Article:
In the recent days – when Ethereum’s Ether-blockchain forked into ETH and ETC – we could not do else but read the term “Replay Attack”. If you wondered what exactly a replay attack is, continue to read. I will explain.
The basis of the Replay Attack is the fact that all wallets which contained Ether at the time of the fork will credit their corresponsing Ethereum Classic wallets with ETC. So, if you had, say, 100 ETH in your wallet, then you’ll be credited with 100 ETC.
But that’s not an automatic process (well, it is, but only under certain circumstances): it only works on exchanges which support the quasi-new Ethereum Classic chain.
Tonight, ETC (Ethereum Classic) trading has launched on Poloniex. Some folks have decided to stick to the principles of blockchain and not support the idea of just rolling things back for minor purposes. That’s when Ethereum Classic was born.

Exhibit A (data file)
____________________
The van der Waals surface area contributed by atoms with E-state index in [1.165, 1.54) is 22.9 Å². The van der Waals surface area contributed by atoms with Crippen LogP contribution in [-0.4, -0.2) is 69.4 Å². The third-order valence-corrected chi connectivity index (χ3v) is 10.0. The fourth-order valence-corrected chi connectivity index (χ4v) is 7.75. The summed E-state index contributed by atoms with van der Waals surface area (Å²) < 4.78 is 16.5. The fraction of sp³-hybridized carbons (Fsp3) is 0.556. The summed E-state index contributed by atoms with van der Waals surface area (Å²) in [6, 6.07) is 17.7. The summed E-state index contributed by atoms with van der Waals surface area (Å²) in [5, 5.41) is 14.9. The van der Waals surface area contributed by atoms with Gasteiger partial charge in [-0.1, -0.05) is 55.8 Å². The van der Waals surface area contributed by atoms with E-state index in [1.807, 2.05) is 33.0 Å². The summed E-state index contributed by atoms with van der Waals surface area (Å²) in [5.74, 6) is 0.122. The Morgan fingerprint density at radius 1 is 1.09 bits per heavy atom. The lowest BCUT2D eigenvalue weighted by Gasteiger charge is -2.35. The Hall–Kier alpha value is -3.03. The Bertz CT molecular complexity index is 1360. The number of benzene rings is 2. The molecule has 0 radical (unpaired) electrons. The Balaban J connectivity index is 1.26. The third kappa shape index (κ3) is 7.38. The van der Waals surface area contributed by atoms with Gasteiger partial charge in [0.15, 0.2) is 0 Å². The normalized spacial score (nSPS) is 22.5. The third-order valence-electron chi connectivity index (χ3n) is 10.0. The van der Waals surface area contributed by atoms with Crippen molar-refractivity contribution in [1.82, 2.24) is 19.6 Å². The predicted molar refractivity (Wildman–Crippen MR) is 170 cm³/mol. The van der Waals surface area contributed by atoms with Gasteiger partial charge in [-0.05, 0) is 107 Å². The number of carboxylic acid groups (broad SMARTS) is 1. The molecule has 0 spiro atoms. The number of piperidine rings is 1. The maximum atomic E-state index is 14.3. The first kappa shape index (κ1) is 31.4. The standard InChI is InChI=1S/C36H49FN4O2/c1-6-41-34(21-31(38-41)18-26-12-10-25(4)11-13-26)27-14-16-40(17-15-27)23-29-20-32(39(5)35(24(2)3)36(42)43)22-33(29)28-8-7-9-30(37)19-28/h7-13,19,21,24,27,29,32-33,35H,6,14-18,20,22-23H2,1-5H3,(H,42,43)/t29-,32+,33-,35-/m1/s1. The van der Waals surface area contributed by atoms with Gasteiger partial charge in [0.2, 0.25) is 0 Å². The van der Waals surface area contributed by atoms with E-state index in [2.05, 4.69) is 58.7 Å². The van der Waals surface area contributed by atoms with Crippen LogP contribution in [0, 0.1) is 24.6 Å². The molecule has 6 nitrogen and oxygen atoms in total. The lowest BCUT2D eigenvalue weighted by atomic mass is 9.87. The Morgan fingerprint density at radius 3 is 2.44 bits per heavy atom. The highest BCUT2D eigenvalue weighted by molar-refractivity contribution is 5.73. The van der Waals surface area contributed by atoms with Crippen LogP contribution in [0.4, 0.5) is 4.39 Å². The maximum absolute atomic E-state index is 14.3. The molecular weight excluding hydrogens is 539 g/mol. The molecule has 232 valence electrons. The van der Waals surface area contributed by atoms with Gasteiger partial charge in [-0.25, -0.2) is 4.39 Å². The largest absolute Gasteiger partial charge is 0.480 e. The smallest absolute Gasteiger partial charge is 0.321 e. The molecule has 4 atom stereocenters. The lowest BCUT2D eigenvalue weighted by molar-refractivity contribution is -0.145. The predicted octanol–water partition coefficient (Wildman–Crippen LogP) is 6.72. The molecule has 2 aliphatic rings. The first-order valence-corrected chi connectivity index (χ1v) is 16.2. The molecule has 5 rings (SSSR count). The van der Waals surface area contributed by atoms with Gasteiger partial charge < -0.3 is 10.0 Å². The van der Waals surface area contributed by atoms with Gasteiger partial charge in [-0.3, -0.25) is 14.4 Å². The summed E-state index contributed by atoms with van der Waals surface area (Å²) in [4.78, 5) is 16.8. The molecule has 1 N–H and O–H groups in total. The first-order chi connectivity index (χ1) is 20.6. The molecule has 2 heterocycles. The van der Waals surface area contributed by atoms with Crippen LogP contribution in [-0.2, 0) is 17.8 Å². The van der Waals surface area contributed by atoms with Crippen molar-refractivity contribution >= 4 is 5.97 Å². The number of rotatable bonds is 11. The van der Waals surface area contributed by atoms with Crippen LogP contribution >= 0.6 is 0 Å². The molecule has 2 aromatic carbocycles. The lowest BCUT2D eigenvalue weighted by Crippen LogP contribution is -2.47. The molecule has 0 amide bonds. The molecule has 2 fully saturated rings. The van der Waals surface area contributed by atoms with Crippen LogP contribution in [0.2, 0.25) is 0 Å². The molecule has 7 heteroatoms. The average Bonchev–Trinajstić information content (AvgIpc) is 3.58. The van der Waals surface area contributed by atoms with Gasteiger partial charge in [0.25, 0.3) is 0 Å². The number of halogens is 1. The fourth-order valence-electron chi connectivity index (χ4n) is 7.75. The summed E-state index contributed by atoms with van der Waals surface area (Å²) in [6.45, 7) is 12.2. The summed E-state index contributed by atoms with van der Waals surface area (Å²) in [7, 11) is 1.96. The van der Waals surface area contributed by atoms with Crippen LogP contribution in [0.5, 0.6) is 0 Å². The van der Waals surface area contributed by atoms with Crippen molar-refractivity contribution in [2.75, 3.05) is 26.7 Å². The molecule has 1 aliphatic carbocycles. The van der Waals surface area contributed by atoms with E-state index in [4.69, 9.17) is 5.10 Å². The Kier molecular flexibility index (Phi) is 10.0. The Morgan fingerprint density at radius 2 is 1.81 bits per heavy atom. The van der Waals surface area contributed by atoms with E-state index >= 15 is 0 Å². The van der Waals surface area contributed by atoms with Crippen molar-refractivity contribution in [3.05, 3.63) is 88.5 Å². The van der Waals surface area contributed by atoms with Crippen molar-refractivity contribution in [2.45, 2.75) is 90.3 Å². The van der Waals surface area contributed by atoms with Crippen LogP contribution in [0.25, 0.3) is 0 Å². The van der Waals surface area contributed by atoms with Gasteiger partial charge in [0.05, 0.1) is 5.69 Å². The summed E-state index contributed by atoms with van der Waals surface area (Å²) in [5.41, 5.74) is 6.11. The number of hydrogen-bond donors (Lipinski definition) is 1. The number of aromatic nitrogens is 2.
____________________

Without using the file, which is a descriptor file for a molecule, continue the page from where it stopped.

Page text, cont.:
Reasoning behind the creation of ETC was the strong belief that the resolution of the DAO debacle was handled “in the worst way possible”, and that there’s still a significant minority opposition which was against the DAO bailout hard fork:
“The main goal of the project is to ensure survival of the original Ethereum blockchain. We will strive to provide alternative for people who strongly disagree with DAO bailout and the direction Ethereum Foundation is taking their project. Anyone opting to remain on the original chain should have such opportunity.” – ethereumclassic.github.io
Plans are to continuously develop the Classic fork and “maintain upstream patches similar to the relation between Redhat and CentOS, until a community can form around the project and create a road map”.